Read on for in-depth discussions with leading professionals from the world of internal audit, regulation and business.
Internal Audit 2019 Highlights
Diversity and inclusion matter to everyone in an organisation and have profound effects on risk mitigation and talent management – and, therefore, ultimately, on financial performance. Sean Tompkins, chief executive of RICS, will tell delegates at Internal Audit 2019 why CEOs need internal auditors to look at diversity and culture in every audit they do.
Climate change is the greatest existential threat faced not only by business, but by humankind. In the warm-up to his guest speaking appearance at Internal Audit 2019, we asked longtime environmentalist Jonathon Porritt about changing corporate and political attitudes towards this era-defining risk.
Charlotte Valeur, chair of the Institute of Directors, has sat on the boards of a number of financial services companies. Ahead of her session at Internal Audit 2019, she explains what she needs to hear from internal audit and why a strong internal audit function is so vital for a healthy company.
Internal auditors are liable occasionally to find a few nasty surprises lurking under an innocuous-looking corporate stone. However, few will find anything as unpleasant, or as personally dangerous, as the things Stephen Grey has uncovered in the course of his career as an investigative journalist. He will tell delegates at Internal Audit 2019 how revealing the darkest secrets makes positive things happen.
Marie Lauri, head of professional practices at Deutsche Bank,has risen rapidly through the ranks transforming various areas of the bank’s internal audit function on her way. She recently turned her attention to diversity and is participating in the Chartered IIA’s Women in Internal Audit network.She explains why this matters.
Get to know our president, Paul Manning.
How can internal audit become more “agile” and forward thinking? This is the question that Ralph Daals, group chief auditor at insurance company RSA, asked when the organisation embarked on a period of rapid change and needed an internal audit team that operated on a radically different model.
It’s always a headache for the internal audit team when an organisation changes its stock exchange listing and internal control framework. Factor in completely restructuring the corporate audit team itself and it’s small wonder that Richard Brasher, corporate audit director at Coca-Cola Hellenic Bottling Company, won Audit & Risk’s inspirational leader award in 2016 for achieving just such a turnaround.
Metro Bank is doing things differently. While many of its competitors continue to repair their reputations, this challenger bank aims to put customers at the heart of everything it does. Chit Ghee Yeoh, its director of internal audit,explains why she believes culture sets this bank apart.
Former Shadow Chancellor and Internal Audit 2016 keynote speaker Ed Balls shares his thoughts on the confluence of government and corporate governance, and why it’s important to take a step back when assessing risk.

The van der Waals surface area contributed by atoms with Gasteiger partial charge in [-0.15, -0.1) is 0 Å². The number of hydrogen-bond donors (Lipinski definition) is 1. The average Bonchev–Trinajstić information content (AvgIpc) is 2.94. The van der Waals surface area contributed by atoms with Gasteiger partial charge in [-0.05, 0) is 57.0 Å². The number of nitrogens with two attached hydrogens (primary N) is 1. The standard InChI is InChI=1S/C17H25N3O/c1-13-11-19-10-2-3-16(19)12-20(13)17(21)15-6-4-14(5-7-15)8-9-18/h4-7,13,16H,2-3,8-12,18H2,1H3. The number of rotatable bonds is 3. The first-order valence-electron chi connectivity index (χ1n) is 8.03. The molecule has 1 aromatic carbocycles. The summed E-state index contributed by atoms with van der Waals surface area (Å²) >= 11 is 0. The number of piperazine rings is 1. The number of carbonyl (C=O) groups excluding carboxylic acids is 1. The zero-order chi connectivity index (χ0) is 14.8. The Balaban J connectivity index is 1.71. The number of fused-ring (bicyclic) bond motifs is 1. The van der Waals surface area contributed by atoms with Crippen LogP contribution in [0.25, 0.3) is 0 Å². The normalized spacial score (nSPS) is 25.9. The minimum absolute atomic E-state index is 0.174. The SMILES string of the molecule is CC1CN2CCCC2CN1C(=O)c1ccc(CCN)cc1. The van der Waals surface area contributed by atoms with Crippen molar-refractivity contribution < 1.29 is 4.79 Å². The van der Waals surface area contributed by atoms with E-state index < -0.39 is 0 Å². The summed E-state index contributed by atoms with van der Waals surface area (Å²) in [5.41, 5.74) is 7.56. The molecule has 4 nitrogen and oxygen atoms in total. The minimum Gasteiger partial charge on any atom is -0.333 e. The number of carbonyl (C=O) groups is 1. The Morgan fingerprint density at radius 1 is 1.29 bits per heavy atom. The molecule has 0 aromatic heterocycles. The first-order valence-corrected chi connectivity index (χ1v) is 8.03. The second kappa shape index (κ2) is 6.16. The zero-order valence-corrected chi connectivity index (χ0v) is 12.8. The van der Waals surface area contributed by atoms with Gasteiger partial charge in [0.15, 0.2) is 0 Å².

Michael Woodford was fired from his role as president of Olympus for blowing the whistle on a billion-dollar fraud. What did he learn from the experience and what can he pass on to help internal audit prevent such scandals in future? We explore the matter.
Sir Vince Cable discusses Donald Trump, Brexit, the role of economists in forecasting the future and how to deal with global uncertainty.
It is nearly a year since the inception of the Government Internal Audit Agency. Chief executive Jon Whitfield reflects on the agency’s early progress and the work that lies ahead.
The internal audit function of Ireland’s An Garda Síochána was formerly staffed entirely by uniformed officers. Internal audit chief Niall Kelly describes how the function has been transformed to better reflect its vital role.
The role of head of audit at the Department for International Development is anything but a desk job. Anthony Garnett CMIIA explains what’s involved and why his team has a unique opportunity to see how their work makes a real difference to people’s lives.
Alison McFadyen, group head of internal audit at Standard Chartered Bank, explains why diversity in banking and in internal audit is critical, why technology is too important to leave to external experts and why the last thing you want is a homogeneous internal audit team.
As the director of communications for Tony Blair, Alastair Campbell was at the heart of the former UK prime minister’s plans to modernise Britain. He discusses his experiences of managing and communicating change – a significant challenge for internal auditors at a time when both the risk environment and the corporate governance framework are evolving rapidly.
How can you ensure that organisations assess and report on the things that really tell stakeholders whether they are likely to thrive in the long term? Professor Mervyn King explains his long involvement in corporate governance and why, as chair of the International Integrated Reporting Council, he is now committed to changing the way we understand our companies.